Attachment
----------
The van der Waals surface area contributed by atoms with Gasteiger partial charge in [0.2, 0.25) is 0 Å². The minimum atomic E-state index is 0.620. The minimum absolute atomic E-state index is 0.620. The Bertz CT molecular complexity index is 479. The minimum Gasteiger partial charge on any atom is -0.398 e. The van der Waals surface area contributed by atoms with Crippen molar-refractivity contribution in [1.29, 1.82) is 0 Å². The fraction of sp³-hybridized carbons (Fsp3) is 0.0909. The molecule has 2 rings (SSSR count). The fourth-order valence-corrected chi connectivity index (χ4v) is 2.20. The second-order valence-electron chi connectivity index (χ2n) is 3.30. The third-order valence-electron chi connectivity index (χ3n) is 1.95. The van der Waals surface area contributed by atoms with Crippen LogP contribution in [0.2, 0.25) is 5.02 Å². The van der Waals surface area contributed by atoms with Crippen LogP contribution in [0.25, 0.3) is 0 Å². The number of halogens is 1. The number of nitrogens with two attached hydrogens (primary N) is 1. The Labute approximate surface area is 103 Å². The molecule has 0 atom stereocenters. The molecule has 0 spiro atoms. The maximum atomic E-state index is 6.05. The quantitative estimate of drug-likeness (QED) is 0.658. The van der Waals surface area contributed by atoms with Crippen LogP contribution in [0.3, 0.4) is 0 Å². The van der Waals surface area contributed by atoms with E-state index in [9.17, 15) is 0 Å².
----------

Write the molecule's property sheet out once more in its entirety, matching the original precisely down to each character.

The van der Waals surface area contributed by atoms with Gasteiger partial charge in [0.2, 0.25) is 0 Å². The minimum atomic E-state index is 0.620. The minimum absolute atomic E-state index is 0.620. The Bertz CT molecular complexity index is 479. The minimum Gasteiger partial charge on any atom is -0.398 e. The van der Waals surface area contributed by atoms with Crippen molar-refractivity contribution in [1.29, 1.82) is 0 Å². The fraction of sp³-hybridized carbons (Fsp3) is 0.0909. The molecule has 2 rings (SSSR count). The fourth-order valence-corrected chi connectivity index (χ4v) is 2.20. The second-order valence-electron chi connectivity index (χ2n) is 3.30. The third-order valence-electron chi connectivity index (χ3n) is 1.95. The van der Waals surface area contributed by atoms with Crippen LogP contribution in [0.2, 0.25) is 5.02 Å². The van der Waals surface area contributed by atoms with Crippen LogP contribution in [0.25, 0.3) is 0 Å². The number of halogens is 1. The number of nitrogens with two attached hydrogens (primary N) is 1. The Labute approximate surface area is 103 Å². The molecule has 0 atom stereocenters. The molecule has 0 spiro atoms. The maximum atomic E-state index is 6.05. The quantitative estimate of drug-likeness (QED) is 0.658. The van der Waals surface area contributed by atoms with Crippen LogP contribution in [0.3, 0.4) is 0 Å². The van der Waals surface area contributed by atoms with E-state index in [9.17, 15) is 0 Å².